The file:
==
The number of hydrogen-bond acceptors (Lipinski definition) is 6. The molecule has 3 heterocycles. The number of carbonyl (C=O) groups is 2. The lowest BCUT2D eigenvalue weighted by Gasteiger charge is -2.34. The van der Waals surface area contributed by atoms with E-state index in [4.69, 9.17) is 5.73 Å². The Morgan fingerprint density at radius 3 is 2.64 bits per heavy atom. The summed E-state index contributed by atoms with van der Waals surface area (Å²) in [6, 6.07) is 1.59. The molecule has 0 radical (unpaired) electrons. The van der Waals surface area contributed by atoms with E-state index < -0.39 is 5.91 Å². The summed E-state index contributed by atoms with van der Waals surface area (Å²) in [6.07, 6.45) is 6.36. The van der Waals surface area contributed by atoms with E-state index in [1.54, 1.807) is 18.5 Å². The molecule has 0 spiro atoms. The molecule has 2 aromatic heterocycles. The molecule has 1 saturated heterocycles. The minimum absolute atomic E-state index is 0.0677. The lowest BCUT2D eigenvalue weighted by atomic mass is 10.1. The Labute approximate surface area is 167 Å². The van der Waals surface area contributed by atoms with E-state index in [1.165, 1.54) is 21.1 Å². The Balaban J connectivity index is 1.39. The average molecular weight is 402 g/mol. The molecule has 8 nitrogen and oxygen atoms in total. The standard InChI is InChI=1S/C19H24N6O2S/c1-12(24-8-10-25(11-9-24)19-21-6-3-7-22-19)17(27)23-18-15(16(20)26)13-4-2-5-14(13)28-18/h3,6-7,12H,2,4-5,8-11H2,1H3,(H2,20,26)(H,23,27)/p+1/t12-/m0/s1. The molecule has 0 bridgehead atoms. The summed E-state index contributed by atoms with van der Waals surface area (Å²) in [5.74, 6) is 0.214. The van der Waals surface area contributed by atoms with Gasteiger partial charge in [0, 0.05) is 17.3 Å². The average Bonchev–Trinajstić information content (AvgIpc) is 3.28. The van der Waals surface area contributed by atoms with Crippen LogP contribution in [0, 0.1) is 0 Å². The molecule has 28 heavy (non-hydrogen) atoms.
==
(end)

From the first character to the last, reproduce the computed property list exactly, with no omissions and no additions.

The number of hydrogen-bond acceptors (Lipinski definition) is 6. The molecule has 3 heterocycles. The number of carbonyl (C=O) groups is 2. The lowest BCUT2D eigenvalue weighted by Gasteiger charge is -2.34. The van der Waals surface area contributed by atoms with E-state index in [4.69, 9.17) is 5.73 Å². The Morgan fingerprint density at radius 3 is 2.64 bits per heavy atom. The summed E-state index contributed by atoms with van der Waals surface area (Å²) in [6, 6.07) is 1.59. The molecule has 0 radical (unpaired) electrons. The van der Waals surface area contributed by atoms with E-state index < -0.39 is 5.91 Å². The summed E-state index contributed by atoms with van der Waals surface area (Å²) in [6.07, 6.45) is 6.36. The van der Waals surface area contributed by atoms with E-state index in [1.54, 1.807) is 18.5 Å². The molecule has 0 spiro atoms. The molecule has 2 aromatic heterocycles. The molecule has 1 saturated heterocycles. The minimum absolute atomic E-state index is 0.0677. The lowest BCUT2D eigenvalue weighted by atomic mass is 10.1. The Labute approximate surface area is 167 Å². The van der Waals surface area contributed by atoms with E-state index in [1.165, 1.54) is 21.1 Å². The Balaban J connectivity index is 1.39. The average molecular weight is 402 g/mol. The molecule has 8 nitrogen and oxygen atoms in total. The standard InChI is InChI=1S/C19H24N6O2S/c1-12(24-8-10-25(11-9-24)19-21-6-3-7-22-19)17(27)23-18-15(16(20)26)13-4-2-5-14(13)28-18/h3,6-7,12H,2,4-5,8-11H2,1H3,(H2,20,26)(H,23,27)/p+1/t12-/m0/s1. The molecule has 0 bridgehead atoms. The summed E-state index contributed by atoms with van der Waals surface area (Å²) in [5.74, 6) is 0.214. The van der Waals surface area contributed by atoms with Gasteiger partial charge in [0, 0.05) is 17.3 Å². The average Bonchev–Trinajstić information content (AvgIpc) is 3.28. The van der Waals surface area contributed by atoms with Crippen LogP contribution in [0, 0.1) is 0 Å². The molecule has 28 heavy (non-hydrogen) atoms.